Donald Fry: Progress breaks out at Baltimore’s Penn Station

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By Donald C. Fry: 

The bright orange umbrellas, and colorful blue and red tables and chairs at the plaza in front of Penn Station are more than simply a new outdoor lunch location for passengers, workers and residents in Baltimore City’s North Charles area.

They are visible, encouraging signs of progress at the 102-year-old station that handles more than a million passengers annually and is the eighth-busiest in Amtrak’s national network.

Amtrak, Baltimore City, the Maryland Transit Administration and private-sector partners have begun collaborating in earnest on long-sought improvements intended to transform the station from a sore subject for city leaders and business travelers into a community resource.

The station’s new outdoor ambience serves as a reminder of what planners and architects have long known – never underestimate the power of a nice plaza.

“I just came out of Penn Station in Baltimore, and I don't know who is responsible, but the new orange umbrellas and moveable seats around the sculpture look fantastic and the whole area was full of people,” an executive recently emailed me after returning from a business trip.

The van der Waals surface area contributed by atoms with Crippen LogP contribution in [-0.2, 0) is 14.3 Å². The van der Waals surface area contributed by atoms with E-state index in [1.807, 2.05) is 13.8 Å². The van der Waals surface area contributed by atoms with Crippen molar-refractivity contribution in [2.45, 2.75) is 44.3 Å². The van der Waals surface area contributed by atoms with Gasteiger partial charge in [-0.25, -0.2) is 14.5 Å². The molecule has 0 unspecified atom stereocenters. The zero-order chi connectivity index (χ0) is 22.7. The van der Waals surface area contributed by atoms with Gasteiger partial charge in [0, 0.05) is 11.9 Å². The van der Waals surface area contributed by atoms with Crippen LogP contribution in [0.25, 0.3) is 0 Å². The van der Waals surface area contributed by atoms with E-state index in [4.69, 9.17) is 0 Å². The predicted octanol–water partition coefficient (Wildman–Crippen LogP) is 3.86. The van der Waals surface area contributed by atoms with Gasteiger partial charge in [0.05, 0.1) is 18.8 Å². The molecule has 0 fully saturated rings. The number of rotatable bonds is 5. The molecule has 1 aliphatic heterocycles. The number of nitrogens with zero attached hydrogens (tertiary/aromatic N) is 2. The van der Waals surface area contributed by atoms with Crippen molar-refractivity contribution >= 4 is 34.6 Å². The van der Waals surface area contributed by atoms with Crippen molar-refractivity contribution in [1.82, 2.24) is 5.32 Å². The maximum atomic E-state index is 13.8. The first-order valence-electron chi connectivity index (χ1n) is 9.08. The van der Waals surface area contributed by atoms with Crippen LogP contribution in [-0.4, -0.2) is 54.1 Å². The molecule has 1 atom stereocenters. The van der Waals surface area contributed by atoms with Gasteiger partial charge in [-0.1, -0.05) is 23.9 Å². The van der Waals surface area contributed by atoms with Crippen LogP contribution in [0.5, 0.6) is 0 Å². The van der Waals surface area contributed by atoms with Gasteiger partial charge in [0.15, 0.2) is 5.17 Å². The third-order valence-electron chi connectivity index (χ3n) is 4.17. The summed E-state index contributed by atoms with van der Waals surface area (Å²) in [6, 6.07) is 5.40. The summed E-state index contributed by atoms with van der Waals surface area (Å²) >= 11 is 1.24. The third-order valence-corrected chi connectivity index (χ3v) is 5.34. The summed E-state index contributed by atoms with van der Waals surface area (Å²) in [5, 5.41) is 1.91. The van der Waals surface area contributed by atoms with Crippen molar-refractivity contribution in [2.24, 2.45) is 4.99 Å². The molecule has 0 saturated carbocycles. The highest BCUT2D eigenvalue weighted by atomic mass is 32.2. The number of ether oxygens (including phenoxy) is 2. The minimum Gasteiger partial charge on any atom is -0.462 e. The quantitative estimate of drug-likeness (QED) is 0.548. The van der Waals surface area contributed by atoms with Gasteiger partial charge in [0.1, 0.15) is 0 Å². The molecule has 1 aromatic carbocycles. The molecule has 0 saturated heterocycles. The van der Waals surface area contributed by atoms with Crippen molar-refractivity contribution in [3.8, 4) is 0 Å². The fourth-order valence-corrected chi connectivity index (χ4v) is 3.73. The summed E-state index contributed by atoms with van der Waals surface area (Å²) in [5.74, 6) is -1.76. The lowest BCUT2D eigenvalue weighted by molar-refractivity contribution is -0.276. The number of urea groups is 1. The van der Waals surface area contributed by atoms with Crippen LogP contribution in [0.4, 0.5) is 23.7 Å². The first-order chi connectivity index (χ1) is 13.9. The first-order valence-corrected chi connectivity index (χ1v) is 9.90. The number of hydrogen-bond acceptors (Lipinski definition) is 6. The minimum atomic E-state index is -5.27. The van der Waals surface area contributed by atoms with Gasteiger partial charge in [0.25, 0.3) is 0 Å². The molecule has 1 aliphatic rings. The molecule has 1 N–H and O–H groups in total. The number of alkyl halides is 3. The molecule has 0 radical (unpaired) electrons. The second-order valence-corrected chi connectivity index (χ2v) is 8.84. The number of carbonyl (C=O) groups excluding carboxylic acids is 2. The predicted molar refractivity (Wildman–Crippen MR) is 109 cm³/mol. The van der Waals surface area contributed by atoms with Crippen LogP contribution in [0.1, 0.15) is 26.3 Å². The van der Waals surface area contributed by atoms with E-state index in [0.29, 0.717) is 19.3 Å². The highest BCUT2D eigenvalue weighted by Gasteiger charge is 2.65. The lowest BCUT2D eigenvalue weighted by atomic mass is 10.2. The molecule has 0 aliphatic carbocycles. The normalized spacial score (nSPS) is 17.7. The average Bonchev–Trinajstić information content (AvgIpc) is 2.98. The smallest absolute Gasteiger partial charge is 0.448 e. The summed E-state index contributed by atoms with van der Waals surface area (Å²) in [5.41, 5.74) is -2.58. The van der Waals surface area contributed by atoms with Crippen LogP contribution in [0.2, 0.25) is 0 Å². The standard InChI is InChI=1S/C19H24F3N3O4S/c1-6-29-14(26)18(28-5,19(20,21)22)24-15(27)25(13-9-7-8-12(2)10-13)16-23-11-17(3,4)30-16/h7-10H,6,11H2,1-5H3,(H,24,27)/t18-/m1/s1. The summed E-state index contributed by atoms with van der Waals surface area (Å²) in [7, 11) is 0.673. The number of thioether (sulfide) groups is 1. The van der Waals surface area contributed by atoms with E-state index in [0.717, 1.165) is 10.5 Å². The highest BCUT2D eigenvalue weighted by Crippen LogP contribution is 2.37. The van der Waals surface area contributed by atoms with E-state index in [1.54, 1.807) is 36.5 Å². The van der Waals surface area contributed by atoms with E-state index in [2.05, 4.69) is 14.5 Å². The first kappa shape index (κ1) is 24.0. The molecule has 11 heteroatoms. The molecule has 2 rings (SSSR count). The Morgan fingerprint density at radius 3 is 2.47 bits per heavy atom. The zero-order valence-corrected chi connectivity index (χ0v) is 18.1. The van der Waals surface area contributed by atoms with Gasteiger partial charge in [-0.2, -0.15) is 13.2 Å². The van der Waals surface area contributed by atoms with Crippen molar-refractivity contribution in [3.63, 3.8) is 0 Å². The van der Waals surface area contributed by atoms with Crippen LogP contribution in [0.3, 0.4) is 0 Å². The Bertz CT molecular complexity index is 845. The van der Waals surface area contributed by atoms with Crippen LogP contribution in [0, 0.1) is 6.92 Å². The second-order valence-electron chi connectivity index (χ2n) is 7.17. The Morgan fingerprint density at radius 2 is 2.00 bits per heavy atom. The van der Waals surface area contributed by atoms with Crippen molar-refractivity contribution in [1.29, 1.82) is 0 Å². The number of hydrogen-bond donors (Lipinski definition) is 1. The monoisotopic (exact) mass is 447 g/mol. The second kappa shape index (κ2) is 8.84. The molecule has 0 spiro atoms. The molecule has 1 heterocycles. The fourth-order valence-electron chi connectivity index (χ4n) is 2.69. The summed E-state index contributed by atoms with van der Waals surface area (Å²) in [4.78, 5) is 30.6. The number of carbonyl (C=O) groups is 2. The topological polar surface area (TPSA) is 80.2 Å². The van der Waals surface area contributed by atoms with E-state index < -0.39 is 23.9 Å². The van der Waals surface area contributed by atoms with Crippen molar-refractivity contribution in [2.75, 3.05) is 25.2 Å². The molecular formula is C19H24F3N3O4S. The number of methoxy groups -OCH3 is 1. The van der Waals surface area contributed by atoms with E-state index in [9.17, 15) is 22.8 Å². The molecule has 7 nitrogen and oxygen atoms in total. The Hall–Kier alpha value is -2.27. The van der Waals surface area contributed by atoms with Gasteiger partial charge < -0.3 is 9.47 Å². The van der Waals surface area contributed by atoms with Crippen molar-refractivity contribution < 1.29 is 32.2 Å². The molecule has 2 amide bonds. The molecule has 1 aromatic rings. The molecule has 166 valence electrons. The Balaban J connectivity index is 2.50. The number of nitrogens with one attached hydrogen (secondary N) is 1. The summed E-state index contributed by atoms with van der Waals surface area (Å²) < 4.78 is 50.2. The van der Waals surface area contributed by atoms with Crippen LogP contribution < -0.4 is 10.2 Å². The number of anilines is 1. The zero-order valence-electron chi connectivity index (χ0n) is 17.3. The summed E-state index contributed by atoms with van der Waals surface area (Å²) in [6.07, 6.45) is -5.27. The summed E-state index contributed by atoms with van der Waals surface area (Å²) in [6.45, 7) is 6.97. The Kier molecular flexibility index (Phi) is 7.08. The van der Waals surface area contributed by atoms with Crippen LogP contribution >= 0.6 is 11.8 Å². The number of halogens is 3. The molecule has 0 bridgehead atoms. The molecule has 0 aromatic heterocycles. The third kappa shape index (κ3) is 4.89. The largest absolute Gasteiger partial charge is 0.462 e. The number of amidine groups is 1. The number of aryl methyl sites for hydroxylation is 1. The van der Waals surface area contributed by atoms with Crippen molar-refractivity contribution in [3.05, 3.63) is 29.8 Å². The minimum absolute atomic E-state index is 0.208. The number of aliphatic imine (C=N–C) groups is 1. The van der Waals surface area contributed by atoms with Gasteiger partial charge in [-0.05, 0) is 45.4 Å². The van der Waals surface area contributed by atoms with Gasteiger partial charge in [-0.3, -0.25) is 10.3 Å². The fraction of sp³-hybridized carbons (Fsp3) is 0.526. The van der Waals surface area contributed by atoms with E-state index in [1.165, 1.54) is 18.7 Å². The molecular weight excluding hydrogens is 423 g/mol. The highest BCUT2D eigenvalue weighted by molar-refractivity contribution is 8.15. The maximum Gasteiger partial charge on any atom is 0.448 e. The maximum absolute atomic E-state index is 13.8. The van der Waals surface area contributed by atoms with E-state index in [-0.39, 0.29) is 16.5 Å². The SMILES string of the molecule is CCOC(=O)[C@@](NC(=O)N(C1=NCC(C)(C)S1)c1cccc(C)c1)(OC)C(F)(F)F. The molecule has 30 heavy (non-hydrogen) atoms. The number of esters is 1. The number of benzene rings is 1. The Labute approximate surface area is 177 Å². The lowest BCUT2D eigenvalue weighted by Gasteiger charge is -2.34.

The rejuvenated plaza is part of more than $1 million in renovations that Amtrak and the MTA, working with the office of Baltimore Mayor Stephanie Rawlings-Blake and private-sector partners, are making to the station this year.

The plaza renovations were accomplished through a joint effort between the Mayor’s Office, the Parking Authority of Baltimore, Station North Arts & Entertainment District and Amtrak.

Amenities also include free wi-fi in the plaza to help encourage its use. Meanwhile, Station North has been hosting monthly events at the plaza with music, food and drinks.   Partners are working on creating public art for the plaza as well.

Funding for the plaza was provided by the Deutsch Foundation through the Spruce-UP Grant program administrated by the Central Baltimore Partnership, a coalition of organizations and city agencies focused on community development in 10 neighborhoods from Penn Station north to the Johns Hopkins campus.

The plaza and other improvements under way and being planned for station stem from the work of Mayor Rawlings-Blake’s Penn Station Advisory Committee, which she formed in June 2012 to pursue her vision for the station to be a world-class gateway into Baltimore and a catalyst for economic development in Charles North.

Among other things, the committee is working to address long-time vocal complaints from business leaders, including the Greater Baltimore Committee, and community advocates about the urgent need to revitalize the station. The facility had been allowed to deteriorate to the point where it was widely cited as an “embarrassment” to anyone who invited clients or friends to travel on Amtrak to Baltimore.

"We've heard loud and clear from this group," a senior Amtrak executive told city officials, Congressman Elijah E. Cummings and GBC leaders during a March meeting. "We're taking this task very seriously. Baltimore is absolutely at the top of our list."

Amtrak, which owns the station and surrounding property, is keeping its pledge. It is following up more than $7 million in previous improvements to station infrastructure – including HVAC upgrades and a new passenger information system – by turning its attention to passenger comfort and improving what is, in effect, Baltimore’s “front door” to northeast corridor rail travelers.